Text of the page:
Uh, it is all over. I don't worry about it unless...


Creet:
You're happier now.


Chopin:
I talk about it because I know you are interested.


Creet:
What? Yes. It doesn't make you sad or anything, does it?


Chopin:
No. Why should it make me sad? That is finish.


Creet:
Well tell me about you now...


Chopin:
It is part of my life...


Creet:
Yes.


Chopin:
...Important. Oh, different. There is no need to concern now about anything. I have complete and perfect control and I have everything that one could wish for. And I am, in my own way, master of my own self and, um, I have my own salon, how you say, but you...no. I have big...um...place...


Creet:
You have?


Chopin:
...and many musicians gather and we discuss music and oh, we compose and we play over compositions one to the other; make comment, take advice sometimes too from each other.


Creet:
Yes.


Chopin:
Not so that it would interfere [with] one's own personal effort, but uh, we do get new ideas. And we go together sometimes in groups to visit various places and listen to music composed on different spheres. It's a great revelation. For each sphere has its own music according to its own condition and what would be right in one sphere would not be right in another, for it would not be correct: it would not sound right. But it is interesting, nevertheless.


Creet:
Oh, that must be very interesting.


Chopin:
It is very extraordinary how one cannot...one's own music, for instance, cannot be heard even in certain spheres for it is beyond the comprehension of the people inhabiting that condition. It is either above them, beyond them completely - I don't know how to explain this...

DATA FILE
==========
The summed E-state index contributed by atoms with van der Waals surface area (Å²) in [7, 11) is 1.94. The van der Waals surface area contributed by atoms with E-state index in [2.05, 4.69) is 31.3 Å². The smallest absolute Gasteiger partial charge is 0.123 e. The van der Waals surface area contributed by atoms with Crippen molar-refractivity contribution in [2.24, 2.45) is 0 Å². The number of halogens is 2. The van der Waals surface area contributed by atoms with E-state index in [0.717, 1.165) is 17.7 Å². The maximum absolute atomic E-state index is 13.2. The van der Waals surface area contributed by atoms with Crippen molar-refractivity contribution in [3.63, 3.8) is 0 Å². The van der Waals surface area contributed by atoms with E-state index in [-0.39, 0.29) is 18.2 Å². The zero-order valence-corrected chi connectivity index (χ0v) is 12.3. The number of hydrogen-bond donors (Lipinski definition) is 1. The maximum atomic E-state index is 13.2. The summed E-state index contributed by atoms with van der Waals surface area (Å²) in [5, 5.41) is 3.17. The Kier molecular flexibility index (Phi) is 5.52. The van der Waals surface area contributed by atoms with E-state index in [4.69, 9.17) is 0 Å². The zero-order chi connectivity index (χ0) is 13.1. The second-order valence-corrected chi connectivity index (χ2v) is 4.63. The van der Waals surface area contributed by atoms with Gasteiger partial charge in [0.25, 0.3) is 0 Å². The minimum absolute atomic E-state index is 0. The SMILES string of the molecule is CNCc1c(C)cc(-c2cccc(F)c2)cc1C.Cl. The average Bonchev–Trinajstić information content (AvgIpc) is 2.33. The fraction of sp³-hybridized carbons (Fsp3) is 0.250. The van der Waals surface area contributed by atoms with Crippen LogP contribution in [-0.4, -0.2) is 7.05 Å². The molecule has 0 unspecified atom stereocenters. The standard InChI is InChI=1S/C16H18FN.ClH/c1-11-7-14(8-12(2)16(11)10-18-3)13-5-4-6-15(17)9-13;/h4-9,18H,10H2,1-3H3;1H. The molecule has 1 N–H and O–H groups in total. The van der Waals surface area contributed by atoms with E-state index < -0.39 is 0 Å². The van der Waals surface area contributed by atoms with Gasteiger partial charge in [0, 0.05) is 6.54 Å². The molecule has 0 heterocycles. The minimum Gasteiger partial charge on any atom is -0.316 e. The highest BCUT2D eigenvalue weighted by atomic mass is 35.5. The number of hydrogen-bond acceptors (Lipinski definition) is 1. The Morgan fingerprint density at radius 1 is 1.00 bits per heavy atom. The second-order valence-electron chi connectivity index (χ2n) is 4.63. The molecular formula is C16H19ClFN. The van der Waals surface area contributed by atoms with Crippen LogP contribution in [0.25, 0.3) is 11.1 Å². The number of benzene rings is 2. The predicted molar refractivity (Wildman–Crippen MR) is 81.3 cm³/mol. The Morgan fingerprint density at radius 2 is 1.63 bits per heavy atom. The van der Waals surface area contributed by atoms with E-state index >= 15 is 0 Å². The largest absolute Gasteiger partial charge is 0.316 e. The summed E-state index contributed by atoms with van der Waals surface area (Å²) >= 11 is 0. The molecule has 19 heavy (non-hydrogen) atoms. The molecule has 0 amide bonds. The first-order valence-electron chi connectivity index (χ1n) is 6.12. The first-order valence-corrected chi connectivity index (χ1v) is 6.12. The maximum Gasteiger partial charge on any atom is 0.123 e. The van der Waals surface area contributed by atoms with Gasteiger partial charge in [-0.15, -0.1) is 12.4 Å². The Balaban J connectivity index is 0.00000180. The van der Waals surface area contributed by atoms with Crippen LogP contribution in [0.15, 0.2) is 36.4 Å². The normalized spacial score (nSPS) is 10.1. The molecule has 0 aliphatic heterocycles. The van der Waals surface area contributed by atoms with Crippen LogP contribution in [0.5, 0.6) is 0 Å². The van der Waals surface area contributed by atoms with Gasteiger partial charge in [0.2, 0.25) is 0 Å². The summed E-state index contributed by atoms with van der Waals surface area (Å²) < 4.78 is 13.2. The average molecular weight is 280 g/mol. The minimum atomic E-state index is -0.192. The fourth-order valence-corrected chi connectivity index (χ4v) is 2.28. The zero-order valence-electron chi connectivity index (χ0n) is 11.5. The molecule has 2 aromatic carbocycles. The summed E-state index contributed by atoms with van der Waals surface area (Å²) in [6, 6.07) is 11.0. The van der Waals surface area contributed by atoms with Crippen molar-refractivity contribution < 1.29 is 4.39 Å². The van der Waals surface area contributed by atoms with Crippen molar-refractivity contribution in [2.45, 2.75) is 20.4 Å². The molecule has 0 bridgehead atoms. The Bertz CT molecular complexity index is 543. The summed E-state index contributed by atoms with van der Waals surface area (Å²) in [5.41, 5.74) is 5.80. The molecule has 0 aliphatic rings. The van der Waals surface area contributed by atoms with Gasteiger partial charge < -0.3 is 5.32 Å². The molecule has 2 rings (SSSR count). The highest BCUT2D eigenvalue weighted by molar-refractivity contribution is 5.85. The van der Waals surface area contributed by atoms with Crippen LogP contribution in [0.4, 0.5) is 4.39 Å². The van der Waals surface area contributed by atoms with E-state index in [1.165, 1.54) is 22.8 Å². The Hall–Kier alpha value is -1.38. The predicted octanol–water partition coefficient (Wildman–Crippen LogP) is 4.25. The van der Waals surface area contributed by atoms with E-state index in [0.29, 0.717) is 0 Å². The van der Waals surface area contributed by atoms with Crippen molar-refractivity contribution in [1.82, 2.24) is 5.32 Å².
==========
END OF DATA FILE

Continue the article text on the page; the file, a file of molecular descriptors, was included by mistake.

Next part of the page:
For instance, certain of the music which I wanted to write on Earth which I was not able to do, one of the reasons why I used to become so impatient with myself was because my mind, within my mind, I could hear sounds which the normal ear could not hear and I tried to bring things out in the piano, but it was impossible. That is sometimes why my music is, perhaps, too difficult for many people. Not only did I feel and think differently as...more different to any other musician...there are no...none of my work or very little of my work is comparable to any other musician.


Creet:
It isn't.


Chopin:
It is completely different as, in its...in its...um...?


Creet:
In its form and in every way.


Chopin:
Oui. That it...it is quite a different technique in execution which no-one, as far as I know, before had ever tried. It is completely unique. Although I say it myself, it is without any pride, you know...


Creet:
Yes and you brought out...


Flint:
[Clears throat]


Creet:
...the use of the pedals. You were the one, weren't you?


Chopin:
Well I used the pedals perhaps more than anyone previously. I realised the importance of pedals. The pedals, of course, on the early pianos were not quite the same as they are in your piano today. And I had my own piano altered... um...ah, how do I explain these things to you? I don't know, um...also, you know, it is very important when you play my music to get the correct tone; to have the piano open.

[sound of traffic outside]


Creet:
Yes.


Chopin:
That does not perhaps seem feasible to you.


Creet:
Oh yes, you mean right open: the top open.


Chopin:
Yes. So.


Creet:
Yes.


Chopin:
You know, pianos as you know vary the tone.

Creet:
Yes.

Chopin:
It is very difficult sometimes even for great pianists on your side, who were very experienced and good exponents, to get the correct tone on the piano. That it why if a musician is very...uh...um...I can't find words for this.


Creet: